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Prepare for the Future
Randy Blach, Cattle-Fax

Today, the cow-calf and seedstock industry is enjoying its peak in the cattle cycle, but producers should look toward the future to maintain profitability, said Randy Blach, Cattle-Fax executive vice president, during the 2005 National Angus Conference in Kansas City, Mo.

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Tom Field
We have to get our export markets back, Cattle-Fax's Randy Blach told participants of the National Angus Conference.
Blach told conference participants Sept. 28 that he foresees continued profits for the seedstock sector within the next year.

“In the next 12 months, we’re probably going to see bull prices at as high a level as we’re going to see in the next five, six or seven years,” he noted.

However, Blach cautioned the group that such an environment will change — and global competitiveness, fluctuation in the national cow herd and the closure of U.S. export markets will contribute to that change.

“You think we have competition now, you wait and look at it five years from now,” he said, noting the steady expansion of processing plants and cattle numbers in competing countries. “We’ve awoken the sleeping giant around the world by being locked out of these export markets the last two years.”

The closure of the U.S. border to Canadian cattle and beef imports also added to that competition. In fact, the U.S. fed cattle packing industry was built to utilize fed cattle out of Canada, Blach said. “We shut the spigot off on that,” he remarked. “Canada was basically a raw material provider to the U.S. for 15 years. We were adding value to it and benefiting from that as an industry.” Now the northern neighbor will serve as stiff competition in vying for key export markets like South Korea, Japan and Taiwan.

As producers continue to expand their herds and as the U.S. regains its supply, the most critical thing for the industry in the short term will be to gain access back to export markets, Blach said. “If we don’t, by late next summer, fall or the year after, we could have more supply than we can absorb in our marketplace at a price that we have become used to.”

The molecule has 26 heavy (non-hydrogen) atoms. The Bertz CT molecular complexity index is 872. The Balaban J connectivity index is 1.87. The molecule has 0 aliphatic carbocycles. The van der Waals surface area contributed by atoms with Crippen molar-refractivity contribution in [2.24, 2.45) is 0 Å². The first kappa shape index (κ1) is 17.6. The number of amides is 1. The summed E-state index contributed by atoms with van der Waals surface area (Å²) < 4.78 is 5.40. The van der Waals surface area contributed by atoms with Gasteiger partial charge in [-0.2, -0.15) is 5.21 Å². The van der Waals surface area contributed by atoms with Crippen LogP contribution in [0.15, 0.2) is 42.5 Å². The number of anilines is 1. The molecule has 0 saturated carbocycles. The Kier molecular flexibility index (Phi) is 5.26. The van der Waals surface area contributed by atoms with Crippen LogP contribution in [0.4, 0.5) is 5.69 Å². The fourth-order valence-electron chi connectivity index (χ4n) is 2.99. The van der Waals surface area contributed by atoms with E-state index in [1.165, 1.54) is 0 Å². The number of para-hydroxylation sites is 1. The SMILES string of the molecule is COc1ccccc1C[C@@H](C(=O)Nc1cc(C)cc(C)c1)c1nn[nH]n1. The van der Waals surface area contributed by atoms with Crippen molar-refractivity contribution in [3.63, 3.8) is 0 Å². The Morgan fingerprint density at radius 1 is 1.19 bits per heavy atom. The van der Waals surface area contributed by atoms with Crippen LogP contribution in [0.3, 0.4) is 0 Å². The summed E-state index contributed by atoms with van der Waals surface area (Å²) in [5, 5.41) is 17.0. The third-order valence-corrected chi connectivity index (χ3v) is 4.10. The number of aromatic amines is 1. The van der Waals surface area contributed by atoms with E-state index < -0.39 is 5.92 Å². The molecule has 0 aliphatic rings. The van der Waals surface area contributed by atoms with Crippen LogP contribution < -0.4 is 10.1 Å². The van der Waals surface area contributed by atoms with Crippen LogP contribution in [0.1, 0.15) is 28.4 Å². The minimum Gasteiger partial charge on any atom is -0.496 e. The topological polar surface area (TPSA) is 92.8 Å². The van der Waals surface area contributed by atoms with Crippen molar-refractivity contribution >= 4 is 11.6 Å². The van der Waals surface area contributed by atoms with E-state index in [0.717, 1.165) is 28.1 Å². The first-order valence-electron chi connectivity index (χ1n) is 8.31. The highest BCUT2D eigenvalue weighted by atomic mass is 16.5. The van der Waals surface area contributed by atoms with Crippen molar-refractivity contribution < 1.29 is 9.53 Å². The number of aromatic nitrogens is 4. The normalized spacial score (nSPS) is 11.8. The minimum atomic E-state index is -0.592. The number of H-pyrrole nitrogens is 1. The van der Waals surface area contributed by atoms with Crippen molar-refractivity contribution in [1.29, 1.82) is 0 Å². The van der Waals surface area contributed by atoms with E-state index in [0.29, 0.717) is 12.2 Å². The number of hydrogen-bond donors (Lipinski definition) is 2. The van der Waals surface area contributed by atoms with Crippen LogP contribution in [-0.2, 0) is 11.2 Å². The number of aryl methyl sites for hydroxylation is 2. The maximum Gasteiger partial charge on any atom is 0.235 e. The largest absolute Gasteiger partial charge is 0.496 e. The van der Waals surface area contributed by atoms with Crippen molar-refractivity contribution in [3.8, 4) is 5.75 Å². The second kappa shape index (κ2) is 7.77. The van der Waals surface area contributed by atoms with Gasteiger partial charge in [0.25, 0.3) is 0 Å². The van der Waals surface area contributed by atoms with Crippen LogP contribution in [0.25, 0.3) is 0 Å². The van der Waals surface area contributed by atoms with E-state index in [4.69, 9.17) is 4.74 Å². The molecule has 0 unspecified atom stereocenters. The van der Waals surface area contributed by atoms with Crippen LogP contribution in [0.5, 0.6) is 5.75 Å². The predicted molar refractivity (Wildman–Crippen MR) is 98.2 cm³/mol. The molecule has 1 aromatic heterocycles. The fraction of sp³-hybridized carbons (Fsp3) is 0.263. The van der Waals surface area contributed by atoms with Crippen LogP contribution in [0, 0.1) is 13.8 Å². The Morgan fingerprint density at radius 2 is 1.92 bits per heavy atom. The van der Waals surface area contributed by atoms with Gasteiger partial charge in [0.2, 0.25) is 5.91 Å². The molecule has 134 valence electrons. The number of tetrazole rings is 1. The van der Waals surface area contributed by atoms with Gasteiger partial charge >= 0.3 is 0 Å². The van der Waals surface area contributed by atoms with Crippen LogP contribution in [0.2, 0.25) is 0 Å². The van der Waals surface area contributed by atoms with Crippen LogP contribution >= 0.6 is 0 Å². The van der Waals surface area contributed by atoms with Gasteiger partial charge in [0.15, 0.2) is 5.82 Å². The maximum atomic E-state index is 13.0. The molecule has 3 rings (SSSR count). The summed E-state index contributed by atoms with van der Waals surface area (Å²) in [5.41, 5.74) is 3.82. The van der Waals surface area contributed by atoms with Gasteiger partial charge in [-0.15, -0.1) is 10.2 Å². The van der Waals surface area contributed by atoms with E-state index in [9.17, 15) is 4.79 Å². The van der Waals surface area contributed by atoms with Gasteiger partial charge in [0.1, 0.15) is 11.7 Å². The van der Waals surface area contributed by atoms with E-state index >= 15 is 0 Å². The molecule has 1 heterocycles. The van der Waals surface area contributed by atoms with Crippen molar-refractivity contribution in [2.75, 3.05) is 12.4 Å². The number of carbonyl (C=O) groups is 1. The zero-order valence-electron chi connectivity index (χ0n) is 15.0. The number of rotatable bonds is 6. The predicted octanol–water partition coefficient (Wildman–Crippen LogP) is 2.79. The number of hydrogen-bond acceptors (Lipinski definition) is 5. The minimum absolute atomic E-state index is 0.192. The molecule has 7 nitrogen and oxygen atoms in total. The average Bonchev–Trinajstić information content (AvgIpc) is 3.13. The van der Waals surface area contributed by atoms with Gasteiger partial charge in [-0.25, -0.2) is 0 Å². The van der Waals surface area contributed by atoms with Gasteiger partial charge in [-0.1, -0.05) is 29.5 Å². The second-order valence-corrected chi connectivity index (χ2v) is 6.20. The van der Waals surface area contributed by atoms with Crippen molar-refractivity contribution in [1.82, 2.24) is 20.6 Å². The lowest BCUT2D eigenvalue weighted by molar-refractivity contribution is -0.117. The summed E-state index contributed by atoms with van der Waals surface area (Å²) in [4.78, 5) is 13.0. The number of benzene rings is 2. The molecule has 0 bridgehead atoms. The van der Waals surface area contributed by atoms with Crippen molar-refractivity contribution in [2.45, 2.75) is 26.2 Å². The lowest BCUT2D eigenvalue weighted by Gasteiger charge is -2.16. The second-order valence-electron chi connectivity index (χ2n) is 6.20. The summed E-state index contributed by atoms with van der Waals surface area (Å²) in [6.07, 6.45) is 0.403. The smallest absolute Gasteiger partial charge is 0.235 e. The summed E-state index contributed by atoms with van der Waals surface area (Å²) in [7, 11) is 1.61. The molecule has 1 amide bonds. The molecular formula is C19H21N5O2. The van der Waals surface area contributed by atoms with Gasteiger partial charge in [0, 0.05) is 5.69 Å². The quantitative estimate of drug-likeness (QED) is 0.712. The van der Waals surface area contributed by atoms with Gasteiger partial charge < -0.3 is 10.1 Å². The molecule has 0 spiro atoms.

In addition to globalization of the marketplace, Blach foresees consolidation of retail and foodservice sectors, an increase in capital requirements, more coordinated production systems and an increase in product branding and differentiation.

With all the foreseen change in the marketplace, Blach said it’s critical the industry maintain demand levels. Beef demand has increased 25% within the industry during the past several years, but, he said producers need to think about what they can do as individuals to increase demand.

“As individual producers, you have to put on your hat and say, ‘I better take care of demand, because without demand, I don’t have anything.”

— by Crystal Albers, associate editor, Angus Productions Inc.
© Copyright 2005 Angus Productions Inc.

Editor’s Note: This article was written under contract or by staff of Angus Productions Inc. (API), which claims copyright to this article. It may not be published or distributed without the express permission of Angus Productions Inc. To request reprint permission and guidelines, contact Shauna Rose Hermel, editor, at (816) 383-5270 or shermel@angusjournal.com.

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